Fall is here, and with it the crisp chill in the air that heralds the time for leaves to change, tones of green turning into magnificent shades of cherry and tangerine. What better place to leaf peep than the peak of a mountain? From the summit of Mount Osceola.
In the small town of Greenville, Maine, moose outnumber people 3 to 1. That’s what we were counting on when we made it our goal to see a moose during our stay. It was actually why we chose that area of Moosehead Lake for the first part of our vacation adventure.
There was no shortage of deer or turkeys – both crowded the roads whenever we ventured forth from the cabin. The slightly eerie cry of coyote filled the night air. We were definitely in the type of rural, secluded area where one might experience a (what we consider to be ‘rare’) animal encounter. Dusk found us driving along empty roads, hoping for a sighting. The roads bore signs warning of the high incidence of moose collisions. No matter where we went or what we did, we were always on the lookout for moose.
We set out on a large pond in Baxter State Park early in the morning, silently paddling a canoe across still waters, listening for the tell-tale crack of branches in the woods, but we heard none.
We looked for shredded vegetation floating in the water, signs of a messy moose breakfast, but the grass and water lilies around us were undisturbed. It was a beautiful morning on pristine waters, fog burning off the mountains around us as the sun rose into the sky. Total silence engulfed us except for the occasional flapping of a bird’s wings.
Then we saw it in the distance. Like an apparition, it rose from the water as we approached, a large bull, almost unbelievable to our exuberant eyes. We didn’t get very close before it ambled into the wood line, vanishing into trees and shadows, but it didn’t matter. The proof is in the picture. We had succeeded in our mission. Operation Moose was a triumph.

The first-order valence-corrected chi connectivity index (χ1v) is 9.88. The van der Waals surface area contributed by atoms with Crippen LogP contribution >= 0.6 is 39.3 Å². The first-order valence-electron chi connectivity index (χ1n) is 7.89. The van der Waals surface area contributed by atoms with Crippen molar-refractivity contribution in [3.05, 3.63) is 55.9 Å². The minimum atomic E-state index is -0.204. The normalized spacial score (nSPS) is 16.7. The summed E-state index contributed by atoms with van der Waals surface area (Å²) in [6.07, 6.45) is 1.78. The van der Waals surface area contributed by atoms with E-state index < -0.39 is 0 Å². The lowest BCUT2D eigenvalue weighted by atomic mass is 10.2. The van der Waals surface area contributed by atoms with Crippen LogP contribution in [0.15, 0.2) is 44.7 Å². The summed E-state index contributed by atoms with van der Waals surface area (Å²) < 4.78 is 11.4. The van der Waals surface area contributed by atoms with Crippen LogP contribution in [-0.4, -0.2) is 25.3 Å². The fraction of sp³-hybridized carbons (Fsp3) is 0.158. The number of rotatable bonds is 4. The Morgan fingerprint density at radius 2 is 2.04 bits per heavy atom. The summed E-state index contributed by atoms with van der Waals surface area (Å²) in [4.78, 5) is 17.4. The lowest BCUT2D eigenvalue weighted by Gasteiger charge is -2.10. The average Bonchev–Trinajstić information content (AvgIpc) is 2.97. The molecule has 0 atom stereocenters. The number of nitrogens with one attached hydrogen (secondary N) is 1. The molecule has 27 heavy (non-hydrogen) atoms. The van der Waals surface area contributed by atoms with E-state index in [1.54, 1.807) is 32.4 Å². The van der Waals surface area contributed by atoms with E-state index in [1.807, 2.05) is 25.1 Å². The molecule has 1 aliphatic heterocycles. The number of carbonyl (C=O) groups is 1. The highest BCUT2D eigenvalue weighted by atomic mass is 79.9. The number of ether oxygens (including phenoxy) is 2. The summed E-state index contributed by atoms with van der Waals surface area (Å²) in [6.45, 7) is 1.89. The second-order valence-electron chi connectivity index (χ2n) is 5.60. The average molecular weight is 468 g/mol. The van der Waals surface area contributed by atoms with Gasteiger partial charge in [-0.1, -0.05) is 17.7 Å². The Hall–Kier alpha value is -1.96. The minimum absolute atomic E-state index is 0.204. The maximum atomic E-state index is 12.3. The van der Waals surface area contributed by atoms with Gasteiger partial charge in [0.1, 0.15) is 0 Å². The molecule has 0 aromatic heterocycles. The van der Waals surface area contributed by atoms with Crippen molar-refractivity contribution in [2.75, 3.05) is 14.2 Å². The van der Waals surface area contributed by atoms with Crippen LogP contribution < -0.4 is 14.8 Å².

For those interested in visiting Greenville to spot a moose themselves – May and June is the best time, and many guided tours offer a money back guarantee during these months. September is mating season, so they’re a bit preoccupied and harder to find.
At first glance, upon entering the woods, it looks like trash has been strewn about. It is only after a closer look that it becomes apparent that the refuse isn’t normal trash. It consists of metal, twisted and tortured into shreds, shards and chunks. Pieces hang from trees. A wheel appears tossed haphazardly on its side, decorated with small American flags. Larger panels lean against trees or rest on the ground, and it hits – this is a plane crash.
It’s not nice and neat like on TV. There is no body of a plane with a snubbed nose and a broken wing leaning at an angle so you know something is wrong. This is real and it is raw. It’s messy and chaotic. This uncontained wreckage sprawls throughout the woods across the side of the mountain. Little trails snake off, leading to another piece of the rubble, flung far from the main path.
Visitors drive across miles of rutted dirt road to pay their respects. They leave the comfort of their cars to enter the dark woods, to walk among the ruins and remember those that lost their lives. This wasn’t an act of war, but it is a war memorial, a tribute to all those who make the sacrifice to serve in the armed forces.